Glacier FarmMedia COVID-19 & the Farm

Ice-free Great Lakes mean sunny outlook for seaway

Thunder Bay

CNS Canada — A lack of ice on the Great Lakes means Canada’s St. Lawrence Seaway will start shipping grain earlier than last year.

Last year the seaway’s opening was delayed until the beginning of April, due to the amount of ice in the system, according to Bruce Hodgson, director of market development for St. Lawrence Seaway.

The seaway will have two opening dates this year, with the Welland Canal opening on March 21, and the Montreal/Lake Ontario section opening March 23.

“Certainly we’re ahead of last year, which bodes well for the shippers,” Hodgson said.

International ships will likely come into the system earlier, he added. “They typically hold back when there’s ice in the system; they don’t like to come in when it’s like that.”

Limited ice also allows ships to move more quickly than they otherwise could once they’re in the water.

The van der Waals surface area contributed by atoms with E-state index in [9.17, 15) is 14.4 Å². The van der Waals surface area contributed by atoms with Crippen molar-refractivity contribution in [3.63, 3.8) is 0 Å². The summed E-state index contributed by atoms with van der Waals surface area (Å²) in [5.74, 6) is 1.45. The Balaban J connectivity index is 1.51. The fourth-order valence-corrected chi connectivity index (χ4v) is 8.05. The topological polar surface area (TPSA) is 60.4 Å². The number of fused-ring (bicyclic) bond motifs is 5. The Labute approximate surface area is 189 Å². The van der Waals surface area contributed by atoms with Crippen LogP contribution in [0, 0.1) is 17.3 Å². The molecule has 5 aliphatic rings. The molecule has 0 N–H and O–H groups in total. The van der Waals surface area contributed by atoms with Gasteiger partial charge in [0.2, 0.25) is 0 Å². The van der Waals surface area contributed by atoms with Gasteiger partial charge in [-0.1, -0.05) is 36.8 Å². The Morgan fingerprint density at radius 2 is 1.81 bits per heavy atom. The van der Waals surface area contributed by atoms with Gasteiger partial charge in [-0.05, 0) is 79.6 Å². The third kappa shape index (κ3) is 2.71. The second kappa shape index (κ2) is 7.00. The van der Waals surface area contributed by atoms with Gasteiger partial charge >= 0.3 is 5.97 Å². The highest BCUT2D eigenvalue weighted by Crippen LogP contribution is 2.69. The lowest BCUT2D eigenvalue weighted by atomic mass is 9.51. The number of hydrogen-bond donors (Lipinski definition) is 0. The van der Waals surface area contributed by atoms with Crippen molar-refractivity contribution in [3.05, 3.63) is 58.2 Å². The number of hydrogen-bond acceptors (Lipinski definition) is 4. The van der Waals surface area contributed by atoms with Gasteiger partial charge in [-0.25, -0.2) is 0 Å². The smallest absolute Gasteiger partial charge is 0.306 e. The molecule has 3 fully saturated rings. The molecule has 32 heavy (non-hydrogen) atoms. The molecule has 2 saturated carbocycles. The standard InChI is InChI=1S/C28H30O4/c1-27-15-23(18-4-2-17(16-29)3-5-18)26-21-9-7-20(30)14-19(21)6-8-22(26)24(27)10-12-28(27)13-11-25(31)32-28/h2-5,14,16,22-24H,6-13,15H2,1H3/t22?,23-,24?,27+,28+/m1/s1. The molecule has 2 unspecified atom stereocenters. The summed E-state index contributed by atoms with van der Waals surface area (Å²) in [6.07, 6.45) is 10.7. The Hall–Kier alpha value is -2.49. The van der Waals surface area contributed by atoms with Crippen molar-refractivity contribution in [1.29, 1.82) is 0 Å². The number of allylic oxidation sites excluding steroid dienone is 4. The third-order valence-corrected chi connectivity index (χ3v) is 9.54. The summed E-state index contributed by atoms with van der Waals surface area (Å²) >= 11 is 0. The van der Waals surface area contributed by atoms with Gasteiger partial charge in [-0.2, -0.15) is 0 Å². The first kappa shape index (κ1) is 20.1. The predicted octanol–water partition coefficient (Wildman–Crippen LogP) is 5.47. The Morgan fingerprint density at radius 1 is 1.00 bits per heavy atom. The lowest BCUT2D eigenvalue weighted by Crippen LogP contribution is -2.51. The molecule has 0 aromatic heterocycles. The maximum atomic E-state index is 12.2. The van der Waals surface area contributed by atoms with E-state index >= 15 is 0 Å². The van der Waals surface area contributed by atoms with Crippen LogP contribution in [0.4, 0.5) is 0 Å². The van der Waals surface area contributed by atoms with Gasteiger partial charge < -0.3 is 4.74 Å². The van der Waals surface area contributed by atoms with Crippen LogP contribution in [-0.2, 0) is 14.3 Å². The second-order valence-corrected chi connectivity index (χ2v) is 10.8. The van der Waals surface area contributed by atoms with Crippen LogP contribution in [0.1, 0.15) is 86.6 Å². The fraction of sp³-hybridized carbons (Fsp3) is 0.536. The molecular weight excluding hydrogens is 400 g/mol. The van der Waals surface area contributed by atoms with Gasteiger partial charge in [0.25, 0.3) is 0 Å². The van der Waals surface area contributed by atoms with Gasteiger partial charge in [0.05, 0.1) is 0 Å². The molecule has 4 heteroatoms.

“Last year we had ships in the system, but once they got to Lake Erie they literally couldn’t go anywhere, so this year we don’t anticipate that,” Hodgson said.

Hodgson’s early estimates for the amount of grain the seaway will be moving in the upcoming season is somewhere in the 7.5 million- to eight million-tonne range, but that could change as farmers start harvesting.

“I guess you could say there’s going to be a reasonable carryover from last year. So we expect the year to start off not strong, but not weak; it’ll be a medium start, I guess.”

Last year the St. Lawrence Seaway moved 10.8 million tonnes of grain.

Jade Markus writes for Commodity News Service Canada, a Winnipeg company specializing in grain and commodity market reporting.

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